The Small and Medium Enterprises Association (Smea), a grouping of local entrepreneurs, has implored the newly constituted High Level Development Council to be inclusive in its dealings and not to be scientific about development.
President Joyce Banda on January 9 this year, formed the council which is touted as a multi-sectoral body to deliberate and advise on national social and economic development.
At a meeting held with the 23-member council chaired by Professor Matthews Chikaonda, who is also group chief executive officer of Press Corporation Limited (PCL), President Banda said institutional development plans have lacked institutional ownership to remind government to remain focussed on the long-term perspectives as planned.
“Our national development agenda needs to be re-organised in order to strike a strategic balance that will harness our development aspirations. We must change the way we do business. There is need to define the architecture of our development agenda as a driver of socio-economic transformation for our country,” she said.
But Smea interim president James Chiutsi in an interview yesterday said the council is not supposed to be superficial about development.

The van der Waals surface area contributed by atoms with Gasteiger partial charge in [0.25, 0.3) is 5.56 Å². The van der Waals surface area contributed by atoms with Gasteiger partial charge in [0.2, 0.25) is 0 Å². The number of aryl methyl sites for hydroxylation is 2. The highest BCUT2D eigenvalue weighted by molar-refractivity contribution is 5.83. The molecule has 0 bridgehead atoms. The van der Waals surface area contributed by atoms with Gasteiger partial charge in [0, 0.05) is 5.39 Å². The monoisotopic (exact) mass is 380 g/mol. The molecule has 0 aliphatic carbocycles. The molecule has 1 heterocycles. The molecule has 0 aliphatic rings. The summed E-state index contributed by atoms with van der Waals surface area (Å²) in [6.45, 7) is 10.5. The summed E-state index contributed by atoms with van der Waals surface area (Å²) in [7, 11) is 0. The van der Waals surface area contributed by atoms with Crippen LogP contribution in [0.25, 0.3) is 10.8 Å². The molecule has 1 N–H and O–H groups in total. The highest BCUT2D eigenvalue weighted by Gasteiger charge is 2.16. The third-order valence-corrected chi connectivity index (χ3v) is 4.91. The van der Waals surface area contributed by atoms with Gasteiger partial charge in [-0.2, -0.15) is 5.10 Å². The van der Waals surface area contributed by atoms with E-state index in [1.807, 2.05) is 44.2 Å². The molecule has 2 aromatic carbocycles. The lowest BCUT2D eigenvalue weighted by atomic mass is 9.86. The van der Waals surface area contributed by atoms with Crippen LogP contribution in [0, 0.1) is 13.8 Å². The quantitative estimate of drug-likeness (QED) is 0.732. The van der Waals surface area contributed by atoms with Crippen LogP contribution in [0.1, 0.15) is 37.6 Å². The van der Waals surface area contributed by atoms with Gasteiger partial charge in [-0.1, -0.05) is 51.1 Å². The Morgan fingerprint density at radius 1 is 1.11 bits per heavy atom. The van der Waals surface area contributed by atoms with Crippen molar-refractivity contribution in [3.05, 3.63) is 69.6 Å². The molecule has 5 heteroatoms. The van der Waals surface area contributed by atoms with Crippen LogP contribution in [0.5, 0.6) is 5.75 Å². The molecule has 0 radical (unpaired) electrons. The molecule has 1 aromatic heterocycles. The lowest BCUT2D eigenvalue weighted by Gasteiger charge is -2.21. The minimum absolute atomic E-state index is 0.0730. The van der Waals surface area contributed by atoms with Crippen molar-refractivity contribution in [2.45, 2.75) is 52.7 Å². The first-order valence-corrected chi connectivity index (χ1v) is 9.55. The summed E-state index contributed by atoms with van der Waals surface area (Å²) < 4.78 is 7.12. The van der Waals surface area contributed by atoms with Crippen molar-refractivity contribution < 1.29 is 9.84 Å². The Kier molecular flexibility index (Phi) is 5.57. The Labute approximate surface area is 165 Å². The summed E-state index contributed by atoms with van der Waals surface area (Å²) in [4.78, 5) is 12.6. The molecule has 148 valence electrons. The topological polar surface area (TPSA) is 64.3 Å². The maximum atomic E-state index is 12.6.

“Everyone knows what we all need to do to develop. Most of the times, it is walking that talk that fails,” he said.
Chiutsi urged the council to ensure that agriculture, which accounts for a large chunk of the country’s gross domestic product (GDP), takes centre stage because there are competitive advantages in the sector.
“Malawi, despite boasting about being an agricultural-based economy, our behaviour is not testimony to this. We have no infrastructure after 50 years of independence to prove this,” he said.
At the meeting at Sanjika Palace in Blantyre, Chikaonda described the council as independent and non-partisan, and asked for support from all Malawians to fulfil its mandate which includes nine terms of reference.
He said the council will have challenges, but argued failure is not an option.
The newly-formed Smear is set to complement efforts by other existing groups despite differing on the emphasis and ways to achieve their goals.
The grouping, according to Chiutsi, will emphasise on capacity building as bedrock for SMEs development and that its members will undergo leadership and entrepreneurial management skills before its launch on January 31.
He said SMEs have the potential of turning around Malawi’s economy within the next 10 years, stressing that there are other countries endowed with less natural resources than Malawi, but have managed to leap-frog into the fold of the so-called developed world.
He said Smea intends to take a leaf from those countries and make Malawi a regional economic power house by harnessing the “sleeping potential” lying idle in SMEs.